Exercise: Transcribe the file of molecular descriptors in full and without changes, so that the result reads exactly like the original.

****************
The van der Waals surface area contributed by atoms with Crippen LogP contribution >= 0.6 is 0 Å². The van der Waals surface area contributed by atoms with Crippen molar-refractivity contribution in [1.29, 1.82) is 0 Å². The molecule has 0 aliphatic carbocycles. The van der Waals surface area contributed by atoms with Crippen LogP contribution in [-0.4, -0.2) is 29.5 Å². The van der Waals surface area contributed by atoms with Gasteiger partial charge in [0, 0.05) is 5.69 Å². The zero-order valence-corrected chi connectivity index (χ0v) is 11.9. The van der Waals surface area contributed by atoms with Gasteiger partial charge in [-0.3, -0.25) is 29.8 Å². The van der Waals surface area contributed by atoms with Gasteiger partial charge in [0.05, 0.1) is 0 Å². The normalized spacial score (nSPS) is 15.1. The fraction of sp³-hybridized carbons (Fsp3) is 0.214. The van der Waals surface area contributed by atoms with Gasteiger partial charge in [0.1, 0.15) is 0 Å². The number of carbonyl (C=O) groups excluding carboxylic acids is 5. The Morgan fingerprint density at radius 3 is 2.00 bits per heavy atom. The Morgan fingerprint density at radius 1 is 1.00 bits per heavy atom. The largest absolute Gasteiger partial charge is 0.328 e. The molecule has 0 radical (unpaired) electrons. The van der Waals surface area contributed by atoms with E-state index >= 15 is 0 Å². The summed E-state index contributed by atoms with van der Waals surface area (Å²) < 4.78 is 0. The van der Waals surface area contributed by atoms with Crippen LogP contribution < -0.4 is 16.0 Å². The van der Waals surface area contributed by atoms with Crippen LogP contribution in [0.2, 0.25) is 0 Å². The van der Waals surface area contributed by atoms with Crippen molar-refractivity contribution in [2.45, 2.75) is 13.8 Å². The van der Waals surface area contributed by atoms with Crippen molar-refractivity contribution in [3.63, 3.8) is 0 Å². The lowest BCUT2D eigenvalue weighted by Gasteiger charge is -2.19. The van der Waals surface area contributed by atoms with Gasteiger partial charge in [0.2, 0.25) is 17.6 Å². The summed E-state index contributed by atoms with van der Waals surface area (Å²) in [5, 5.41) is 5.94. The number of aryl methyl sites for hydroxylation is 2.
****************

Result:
The van der Waals surface area contributed by atoms with Crippen LogP contribution >= 0.6 is 0 Å². The van der Waals surface area contributed by atoms with Crippen molar-refractivity contribution in [1.29, 1.82) is 0 Å². The molecule has 0 aliphatic carbocycles. The van der Waals surface area contributed by atoms with Crippen LogP contribution in [-0.4, -0.2) is 29.5 Å². The van der Waals surface area contributed by atoms with Gasteiger partial charge in [0, 0.05) is 5.69 Å². The zero-order valence-corrected chi connectivity index (χ0v) is 11.9. The van der Waals surface area contributed by atoms with Gasteiger partial charge in [-0.3, -0.25) is 29.8 Å². The van der Waals surface area contributed by atoms with Gasteiger partial charge in [0.05, 0.1) is 0 Å². The normalized spacial score (nSPS) is 15.1. The fraction of sp³-hybridized carbons (Fsp3) is 0.214. The van der Waals surface area contributed by atoms with Gasteiger partial charge in [0.1, 0.15) is 0 Å². The number of carbonyl (C=O) groups excluding carboxylic acids is 5. The Morgan fingerprint density at radius 3 is 2.00 bits per heavy atom. The Morgan fingerprint density at radius 1 is 1.00 bits per heavy atom. The largest absolute Gasteiger partial charge is 0.328 e. The molecule has 0 radical (unpaired) electrons. The van der Waals surface area contributed by atoms with E-state index >= 15 is 0 Å². The summed E-state index contributed by atoms with van der Waals surface area (Å²) < 4.78 is 0. The van der Waals surface area contributed by atoms with Crippen LogP contribution < -0.4 is 16.0 Å². The van der Waals surface area contributed by atoms with Crippen LogP contribution in [0.2, 0.25) is 0 Å². The van der Waals surface area contributed by atoms with Crippen molar-refractivity contribution in [2.45, 2.75) is 13.8 Å². The van der Waals surface area contributed by atoms with Crippen molar-refractivity contribution in [3.63, 3.8) is 0 Å². The lowest BCUT2D eigenvalue weighted by Gasteiger charge is -2.19. The van der Waals surface area contributed by atoms with Gasteiger partial charge in [0.2, 0.25) is 17.6 Å². The summed E-state index contributed by atoms with van der Waals surface area (Å²) in [5, 5.41) is 5.94. The number of aryl methyl sites for hydroxylation is 2.